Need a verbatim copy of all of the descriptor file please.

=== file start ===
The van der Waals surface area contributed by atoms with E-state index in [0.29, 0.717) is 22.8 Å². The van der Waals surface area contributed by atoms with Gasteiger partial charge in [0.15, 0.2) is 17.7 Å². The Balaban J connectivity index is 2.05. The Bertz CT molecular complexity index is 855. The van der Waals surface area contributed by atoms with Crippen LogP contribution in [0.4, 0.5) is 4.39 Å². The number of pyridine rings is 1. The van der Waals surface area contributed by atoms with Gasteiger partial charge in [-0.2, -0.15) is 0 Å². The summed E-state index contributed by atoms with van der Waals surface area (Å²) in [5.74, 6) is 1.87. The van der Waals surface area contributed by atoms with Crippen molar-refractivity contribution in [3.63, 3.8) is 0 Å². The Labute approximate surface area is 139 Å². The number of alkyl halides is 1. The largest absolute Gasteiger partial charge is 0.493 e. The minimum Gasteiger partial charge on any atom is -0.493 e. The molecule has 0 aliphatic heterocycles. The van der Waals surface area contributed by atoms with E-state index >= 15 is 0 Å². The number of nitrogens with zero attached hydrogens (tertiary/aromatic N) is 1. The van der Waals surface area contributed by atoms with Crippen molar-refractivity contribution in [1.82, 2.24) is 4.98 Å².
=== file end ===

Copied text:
The van der Waals surface area contributed by atoms with E-state index in [0.29, 0.717) is 22.8 Å². The van der Waals surface area contributed by atoms with Gasteiger partial charge in [0.15, 0.2) is 17.7 Å². The Balaban J connectivity index is 2.05. The Bertz CT molecular complexity index is 855. The van der Waals surface area contributed by atoms with Crippen LogP contribution in [0.4, 0.5) is 4.39 Å². The number of pyridine rings is 1. The van der Waals surface area contributed by atoms with Gasteiger partial charge in [-0.2, -0.15) is 0 Å². The summed E-state index contributed by atoms with van der Waals surface area (Å²) in [5.74, 6) is 1.87. The van der Waals surface area contributed by atoms with Crippen molar-refractivity contribution in [3.63, 3.8) is 0 Å². The Labute approximate surface area is 139 Å². The number of alkyl halides is 1. The largest absolute Gasteiger partial charge is 0.493 e. The minimum Gasteiger partial charge on any atom is -0.493 e. The molecule has 0 aliphatic heterocycles. The van der Waals surface area contributed by atoms with E-state index >= 15 is 0 Å². The number of nitrogens with zero attached hydrogens (tertiary/aromatic N) is 1. The van der Waals surface area contributed by atoms with Crippen molar-refractivity contribution in [1.82, 2.24) is 4.98 Å².